3 Mistakes Photographers Make and How to Avoid Them

As a photographer, I've made several mistakes. Years later, I still mess up, but it's a good thing because I'm still a photographer, and I'm still learning. 

If you don't mess up, you aren't working hard enough. If you aren't pushing yourself to your limits and seeing what you're capable of, you're simply playing it safe.

Our mistakes matter less than we think. A lousy photo session doesn't define our careers. You've probably found typos in my emails, but that doesn't mean it's my end. I'm writing this because there are four specific mistakes photographers make over and over that actually can bring things to a screeching halt. Luckily, they can easily be remedied, and it's up to us to make them or not. So if you find yourself doing any of these three, here's what you can do instead.

1. Don't have a niche

The first thing you were probably told was to have a niche before you start. It was perhaps prefaced with something like "Just shoot everything" and then pick what you like. Of course, you should shoot what you love and know a lot about, but that isn't the complete story. You're eventually going to get bored with it, and it happens to everyone.

If all you have is a niche, what will happen when you aren't in love with it anymore, or your audience is frustrated and not interested.

Do this instead: Work from your worldview.

This is a starting point. Your state of mind. This is how you see the world, and it gives you the freedom to photograph what fascinates you. It connects your audience with your unique perspective and allows it to be much deeper than a single lighting set-up, a single backdrop, or predictable work.

Whatever your view is, define your audience and fill the rest in with your vision. For me, it's interacting with every child and family and connecting their imagination with my photographs. 

"Every child is a different type of perfect" is the worldview of my friend Robin Chavez who is addicted to Mexican food, craves the outdoors, and is passionate about photography and digital art.

When you find your worldview, you'll know it will be broad enough to challenge your creativity but narrow enough only to attract your ideal client.

2. Don't hide your talent

If someone tells you, you're obsessed with photography, ask them if they show up for their job.

Embrace the title. You are a photographer. Photographers before us certainly did not have it any easier than us today. So many of them used gear in the last century that we would scoff at nowadays. They also didn't have the benefit of digital photography and photoshop. Even with these, it's never been easy to make it as a photographer.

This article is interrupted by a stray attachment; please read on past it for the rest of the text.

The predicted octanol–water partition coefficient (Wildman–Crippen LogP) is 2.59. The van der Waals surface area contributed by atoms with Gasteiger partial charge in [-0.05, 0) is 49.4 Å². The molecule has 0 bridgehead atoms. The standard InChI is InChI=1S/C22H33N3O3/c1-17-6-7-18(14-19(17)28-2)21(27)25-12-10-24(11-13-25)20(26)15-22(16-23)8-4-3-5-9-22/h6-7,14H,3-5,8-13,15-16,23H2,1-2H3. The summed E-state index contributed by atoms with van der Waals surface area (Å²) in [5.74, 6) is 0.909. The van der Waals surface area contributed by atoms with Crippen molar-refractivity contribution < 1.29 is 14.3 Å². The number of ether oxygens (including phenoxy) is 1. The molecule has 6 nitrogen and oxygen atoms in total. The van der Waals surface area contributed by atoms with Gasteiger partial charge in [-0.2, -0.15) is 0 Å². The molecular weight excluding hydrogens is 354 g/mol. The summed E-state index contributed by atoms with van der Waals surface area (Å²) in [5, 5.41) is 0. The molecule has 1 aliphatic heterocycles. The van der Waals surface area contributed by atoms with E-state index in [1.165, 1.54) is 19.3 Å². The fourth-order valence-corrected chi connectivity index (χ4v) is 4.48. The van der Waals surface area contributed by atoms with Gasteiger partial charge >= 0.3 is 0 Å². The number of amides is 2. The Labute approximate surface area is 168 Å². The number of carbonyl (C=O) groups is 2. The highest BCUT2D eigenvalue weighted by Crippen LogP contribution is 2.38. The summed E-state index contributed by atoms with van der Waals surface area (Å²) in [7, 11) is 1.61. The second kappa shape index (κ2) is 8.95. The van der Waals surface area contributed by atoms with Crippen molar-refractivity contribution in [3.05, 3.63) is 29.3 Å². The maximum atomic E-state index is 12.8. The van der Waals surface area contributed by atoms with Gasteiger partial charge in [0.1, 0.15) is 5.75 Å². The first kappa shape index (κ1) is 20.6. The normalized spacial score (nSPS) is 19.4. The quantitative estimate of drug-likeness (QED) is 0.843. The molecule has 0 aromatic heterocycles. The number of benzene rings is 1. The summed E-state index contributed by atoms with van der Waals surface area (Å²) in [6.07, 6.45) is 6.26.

It also doesn't get any easier when we don't promote and share our work so others can find it. Millions of photos go up every day on Instagram and Facebook, and none of it will get noticed if you aren't regularly sharing your work. 

Do this instead: Create a platform.

This means building your social media following, building relations with your dream team (people who have direct access to your desired audience), and building an email list. Email is the most powerful way to communicate and has much more reach than social media. It's also free. 

Build your dream team by finding people who have access to your audience. Find ways to work and collaborate by providing their audience and the value. Social media is also great because it can be how you accomplish both of these and is also a great place to find your audience.

To start building your dream team:

  • Identify the individuals or organizations. Do your research, be genuinely interested, and you'll become interesting. 
  • Provide Value. Add More Value

3. Don't wait for people to come to you

Get out there. Setting up a website and posting to social media is not even partway there. So many photographers arrive on this platform and wonder why they aren't getting any work or attention. Your friends and family can only hire you so many times.

Why? Because it's the easy route. Seeking out opportunities is hard work and involves time and effort. It might not seem like a "creative" task, so we settle for whatever dumb luck will land us. 

Do this Instead: Get out of your way.

This means finding an audience that appreciates your worldview. It might be high school seniors, children, newborns, or entire families. You'll accomplish this by going back to step 2 and completing those actions. You'll probably notice there will be a lot of overlap and that the people you're looking for probably hang out together online and in your town. Find the first few, and it gets easier after that.

Once you embrace the business side of photography, you can stop feeling bad about charging for your work. Without a business, it's hard to sustain photography. Know that your art is valuable to your clients, and have peace of mind that you're giving them more value than they are paying for.

If you're reading this, it's not too late to correct these mistakes. 

Which of these three mistakes have you made?

-Tara Lesher

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